Sustainable Seas Report from MPs  Warns About Threats to the Ocean


The amount of plastic pollution in the seas could treble in 10 years

British MPs have issued a stark warning about the future of our oceans and urged we must do far more to protect our seas or we risk irreversible damage to marine life and the planet.

A report from the Environmental Audit Commission says that we face destroying coral reefs, devastating fish and marine mammal populations and causing global economic chaos.

Mary Creagh MP, the chair of the committee which issued the report, Sustainble Seas, last week, said: ‘We only have one ocean and our children deserve to experience it in all its wonders and to be able to see the coral reefs going into the future’.

The report says the UK government must rethink a ‘sea-blind’ attitude that is failing to tackle the amount of waste ending up in our oceans through waterways, sewers and drains – including nutrients from fertilisers, mismanaged waste and contaminants such as oils, pharmaceuticals, untreated sewage, mismanaged waste, fertilisers and pesticides, heavy metals and radioactive material.

Plastic accounts for some 70 per cent of litter in our oceans the report says – and unless we act now to tackle the problem, the volume will treble within a decade.

The report urges the government to set legally binding water-quality targets, with clear milestones to reduce chemical pollutants from land-based sources.

It wants the government to ban plastics that are difficult or impossible to recycle and to bring forward the 2042 deadline to eliminate avoidable plastic waste. That means expanding and speeding up deposit-return systems and doing more to make retailers and manufacturers take responsibility for the waste they generate.

‘More than 80 per cent of marine pollution is from land-based sources,’ the committee points out. ‘We are treating our seas as a sewer. Most of the action required to protect the seas relies on action on land.’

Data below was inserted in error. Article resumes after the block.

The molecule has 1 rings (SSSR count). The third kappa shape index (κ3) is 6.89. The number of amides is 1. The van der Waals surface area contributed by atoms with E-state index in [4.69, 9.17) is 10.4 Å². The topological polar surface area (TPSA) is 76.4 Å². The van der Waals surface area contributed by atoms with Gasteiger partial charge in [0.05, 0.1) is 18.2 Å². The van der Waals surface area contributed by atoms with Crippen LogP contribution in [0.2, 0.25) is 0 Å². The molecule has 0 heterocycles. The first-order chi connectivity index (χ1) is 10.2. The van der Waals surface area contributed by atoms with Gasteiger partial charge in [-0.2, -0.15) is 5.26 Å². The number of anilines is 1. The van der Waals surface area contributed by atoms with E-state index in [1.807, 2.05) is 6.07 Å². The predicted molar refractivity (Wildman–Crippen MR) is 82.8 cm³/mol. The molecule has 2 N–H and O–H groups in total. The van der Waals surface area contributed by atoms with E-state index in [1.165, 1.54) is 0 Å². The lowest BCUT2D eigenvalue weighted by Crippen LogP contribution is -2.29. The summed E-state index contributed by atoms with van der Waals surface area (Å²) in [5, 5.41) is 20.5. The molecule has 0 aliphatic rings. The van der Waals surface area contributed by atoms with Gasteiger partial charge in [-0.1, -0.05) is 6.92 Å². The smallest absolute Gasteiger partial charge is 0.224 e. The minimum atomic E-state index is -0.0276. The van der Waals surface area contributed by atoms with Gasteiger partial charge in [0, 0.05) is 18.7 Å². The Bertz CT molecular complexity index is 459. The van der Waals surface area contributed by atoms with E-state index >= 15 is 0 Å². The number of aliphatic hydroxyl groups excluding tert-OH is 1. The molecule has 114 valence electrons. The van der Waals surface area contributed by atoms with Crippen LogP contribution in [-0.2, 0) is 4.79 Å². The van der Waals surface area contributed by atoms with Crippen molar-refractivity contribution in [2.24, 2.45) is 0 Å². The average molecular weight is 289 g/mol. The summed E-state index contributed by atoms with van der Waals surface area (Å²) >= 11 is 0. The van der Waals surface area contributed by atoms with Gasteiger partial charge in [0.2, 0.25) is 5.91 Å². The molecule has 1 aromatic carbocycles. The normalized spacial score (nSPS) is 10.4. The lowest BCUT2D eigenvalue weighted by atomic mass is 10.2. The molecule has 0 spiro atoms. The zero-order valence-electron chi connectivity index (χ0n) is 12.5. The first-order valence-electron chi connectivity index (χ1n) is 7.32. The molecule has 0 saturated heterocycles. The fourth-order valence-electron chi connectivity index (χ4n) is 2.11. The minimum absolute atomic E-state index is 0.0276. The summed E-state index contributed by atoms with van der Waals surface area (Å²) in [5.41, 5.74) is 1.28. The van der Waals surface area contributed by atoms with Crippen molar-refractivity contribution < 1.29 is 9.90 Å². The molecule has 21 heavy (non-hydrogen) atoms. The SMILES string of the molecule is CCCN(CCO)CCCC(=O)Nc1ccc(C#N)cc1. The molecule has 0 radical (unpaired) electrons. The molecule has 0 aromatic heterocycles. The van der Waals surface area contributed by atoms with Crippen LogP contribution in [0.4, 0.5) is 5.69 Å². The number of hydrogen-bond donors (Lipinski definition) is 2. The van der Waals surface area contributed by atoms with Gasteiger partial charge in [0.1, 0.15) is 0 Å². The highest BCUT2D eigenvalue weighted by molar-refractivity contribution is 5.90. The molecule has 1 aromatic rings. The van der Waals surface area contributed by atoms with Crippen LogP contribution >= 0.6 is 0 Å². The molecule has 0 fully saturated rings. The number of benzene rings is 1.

The report goes on to consider the impact of climate change, which is driving species to migrate and creating local impacts such as coral bleaching.

‘A 2°C temperature rise above pre-industrial levels will significantly harm biodiversity and fish stocks and destroy nearly all coral reefs in the world,’ it says. ‘The impacts on marine ecology risk being particularly pronounced.

'Species affected by climate change include krill and plankton, which, if removed from the marine food chain, could lead to a one-third decline in populations of larger predators, including polar bears, walruses, seals, sealions, penguins and seabirds. Increased ocean temperatures are also likely to see large reductions in fisheries stocks.

‘A rise of 1°C in temperature will increase the prevalence of pathogens and parasites, resulting in at least a 20 per cent decline in populations of mussels, shrimp, squid and other marine mammals.’

The report names climate change, overfishing and pollution as the three greatest threats to the world’s oceans. However, it expects demand for resources and growth in deepsea mining to exacerbate those pressures.

It concludes: ‘Urgent action is needed to meet the Paris Agreement on climate change to limit warming to 1.5 degrees Celsius. The government must not delay in implementing the Committee on Climate Change’s advice on how to meet the ambitions of the Paris Agreement and set out its plans for this in the first half of 2019.

'This should include setting a net-zero emissions target by 2050 at the very latest.’

Read the full report



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